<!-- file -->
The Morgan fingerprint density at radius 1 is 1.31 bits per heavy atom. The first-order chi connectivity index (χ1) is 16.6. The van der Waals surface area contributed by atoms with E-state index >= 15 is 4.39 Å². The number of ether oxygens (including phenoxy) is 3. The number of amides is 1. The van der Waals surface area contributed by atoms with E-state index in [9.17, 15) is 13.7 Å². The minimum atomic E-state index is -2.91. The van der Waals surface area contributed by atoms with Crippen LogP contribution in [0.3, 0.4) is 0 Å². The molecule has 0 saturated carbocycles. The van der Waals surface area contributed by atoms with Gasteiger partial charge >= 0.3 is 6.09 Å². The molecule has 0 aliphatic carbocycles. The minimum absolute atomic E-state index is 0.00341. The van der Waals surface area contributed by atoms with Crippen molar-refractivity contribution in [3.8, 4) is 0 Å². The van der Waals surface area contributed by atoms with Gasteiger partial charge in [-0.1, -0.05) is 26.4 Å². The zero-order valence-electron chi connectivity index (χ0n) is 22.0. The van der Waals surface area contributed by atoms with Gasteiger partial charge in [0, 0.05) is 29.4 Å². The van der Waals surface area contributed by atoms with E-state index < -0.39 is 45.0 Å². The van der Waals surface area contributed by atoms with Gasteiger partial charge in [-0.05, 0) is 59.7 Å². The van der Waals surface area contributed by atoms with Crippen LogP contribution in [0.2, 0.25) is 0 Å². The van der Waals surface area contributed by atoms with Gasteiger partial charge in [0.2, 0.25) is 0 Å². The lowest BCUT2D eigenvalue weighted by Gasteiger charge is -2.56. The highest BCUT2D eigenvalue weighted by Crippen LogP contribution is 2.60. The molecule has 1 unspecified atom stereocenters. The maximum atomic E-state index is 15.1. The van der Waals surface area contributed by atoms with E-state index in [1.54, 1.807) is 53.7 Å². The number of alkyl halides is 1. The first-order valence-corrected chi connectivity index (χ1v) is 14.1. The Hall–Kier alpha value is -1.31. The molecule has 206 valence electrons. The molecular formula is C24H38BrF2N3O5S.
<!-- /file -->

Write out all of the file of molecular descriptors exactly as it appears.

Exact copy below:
The Morgan fingerprint density at radius 1 is 1.31 bits per heavy atom. The first-order chi connectivity index (χ1) is 16.6. The van der Waals surface area contributed by atoms with E-state index >= 15 is 4.39 Å². The number of ether oxygens (including phenoxy) is 3. The number of amides is 1. The van der Waals surface area contributed by atoms with E-state index in [9.17, 15) is 13.7 Å². The minimum atomic E-state index is -2.91. The van der Waals surface area contributed by atoms with Crippen LogP contribution in [0.3, 0.4) is 0 Å². The molecule has 0 saturated carbocycles. The van der Waals surface area contributed by atoms with Gasteiger partial charge >= 0.3 is 6.09 Å². The molecule has 0 aliphatic carbocycles. The minimum absolute atomic E-state index is 0.00341. The van der Waals surface area contributed by atoms with Crippen molar-refractivity contribution in [3.8, 4) is 0 Å². The van der Waals surface area contributed by atoms with Gasteiger partial charge in [-0.1, -0.05) is 26.4 Å². The zero-order valence-electron chi connectivity index (χ0n) is 22.0. The van der Waals surface area contributed by atoms with Gasteiger partial charge in [0, 0.05) is 29.4 Å². The van der Waals surface area contributed by atoms with E-state index < -0.39 is 45.0 Å². The van der Waals surface area contributed by atoms with Gasteiger partial charge in [-0.05, 0) is 59.7 Å². The van der Waals surface area contributed by atoms with Crippen LogP contribution in [0.2, 0.25) is 0 Å². The van der Waals surface area contributed by atoms with Gasteiger partial charge in [0.2, 0.25) is 0 Å². The lowest BCUT2D eigenvalue weighted by Gasteiger charge is -2.56. The highest BCUT2D eigenvalue weighted by Crippen LogP contribution is 2.60. The molecule has 1 unspecified atom stereocenters. The maximum atomic E-state index is 15.1. The van der Waals surface area contributed by atoms with E-state index in [1.54, 1.807) is 53.7 Å². The number of alkyl halides is 1. The first-order valence-corrected chi connectivity index (χ1v) is 14.1. The Hall–Kier alpha value is -1.31. The molecule has 206 valence electrons. The molecular formula is C24H38BrF2N3O5S.